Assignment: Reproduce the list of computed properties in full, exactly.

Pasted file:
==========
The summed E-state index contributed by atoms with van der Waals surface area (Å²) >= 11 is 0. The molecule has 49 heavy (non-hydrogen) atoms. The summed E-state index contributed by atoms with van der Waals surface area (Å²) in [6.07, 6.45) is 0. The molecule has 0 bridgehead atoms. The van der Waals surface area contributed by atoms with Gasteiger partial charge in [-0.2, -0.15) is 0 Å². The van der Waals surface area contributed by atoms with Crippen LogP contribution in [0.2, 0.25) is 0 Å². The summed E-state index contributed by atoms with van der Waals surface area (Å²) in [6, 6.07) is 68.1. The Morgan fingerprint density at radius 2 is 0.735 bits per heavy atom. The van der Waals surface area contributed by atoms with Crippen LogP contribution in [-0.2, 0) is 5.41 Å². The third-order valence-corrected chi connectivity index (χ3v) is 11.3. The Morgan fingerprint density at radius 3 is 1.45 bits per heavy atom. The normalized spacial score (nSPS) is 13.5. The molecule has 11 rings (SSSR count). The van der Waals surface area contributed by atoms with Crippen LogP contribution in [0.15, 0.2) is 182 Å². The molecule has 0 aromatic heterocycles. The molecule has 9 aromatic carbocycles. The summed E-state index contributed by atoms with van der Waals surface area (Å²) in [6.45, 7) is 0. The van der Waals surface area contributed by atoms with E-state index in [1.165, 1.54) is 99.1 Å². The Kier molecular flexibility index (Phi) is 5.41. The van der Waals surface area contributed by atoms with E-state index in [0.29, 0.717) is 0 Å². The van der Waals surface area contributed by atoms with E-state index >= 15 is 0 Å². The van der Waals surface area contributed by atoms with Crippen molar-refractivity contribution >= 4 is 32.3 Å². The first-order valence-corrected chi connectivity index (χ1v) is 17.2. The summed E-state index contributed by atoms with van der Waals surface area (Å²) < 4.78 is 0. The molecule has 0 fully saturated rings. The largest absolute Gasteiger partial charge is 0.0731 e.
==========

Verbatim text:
The summed E-state index contributed by atoms with van der Waals surface area (Å²) >= 11 is 0. The molecule has 49 heavy (non-hydrogen) atoms. The summed E-state index contributed by atoms with van der Waals surface area (Å²) in [6.07, 6.45) is 0. The molecule has 0 bridgehead atoms. The van der Waals surface area contributed by atoms with Gasteiger partial charge in [-0.2, -0.15) is 0 Å². The van der Waals surface area contributed by atoms with Crippen LogP contribution in [0.2, 0.25) is 0 Å². The summed E-state index contributed by atoms with van der Waals surface area (Å²) in [6, 6.07) is 68.1. The Morgan fingerprint density at radius 2 is 0.735 bits per heavy atom. The van der Waals surface area contributed by atoms with Crippen LogP contribution in [-0.2, 0) is 5.41 Å². The third-order valence-corrected chi connectivity index (χ3v) is 11.3. The Morgan fingerprint density at radius 3 is 1.45 bits per heavy atom. The normalized spacial score (nSPS) is 13.5. The molecule has 11 rings (SSSR count). The van der Waals surface area contributed by atoms with Crippen LogP contribution in [0.15, 0.2) is 182 Å². The molecule has 0 aromatic heterocycles. The molecule has 9 aromatic carbocycles. The summed E-state index contributed by atoms with van der Waals surface area (Å²) in [6.45, 7) is 0. The van der Waals surface area contributed by atoms with E-state index in [1.165, 1.54) is 99.1 Å². The Kier molecular flexibility index (Phi) is 5.41. The van der Waals surface area contributed by atoms with E-state index in [0.29, 0.717) is 0 Å². The van der Waals surface area contributed by atoms with E-state index >= 15 is 0 Å². The van der Waals surface area contributed by atoms with Crippen molar-refractivity contribution >= 4 is 32.3 Å². The first-order valence-corrected chi connectivity index (χ1v) is 17.2. The summed E-state index contributed by atoms with van der Waals surface area (Å²) < 4.78 is 0. The molecule has 0 fully saturated rings. The largest absolute Gasteiger partial charge is 0.0731 e.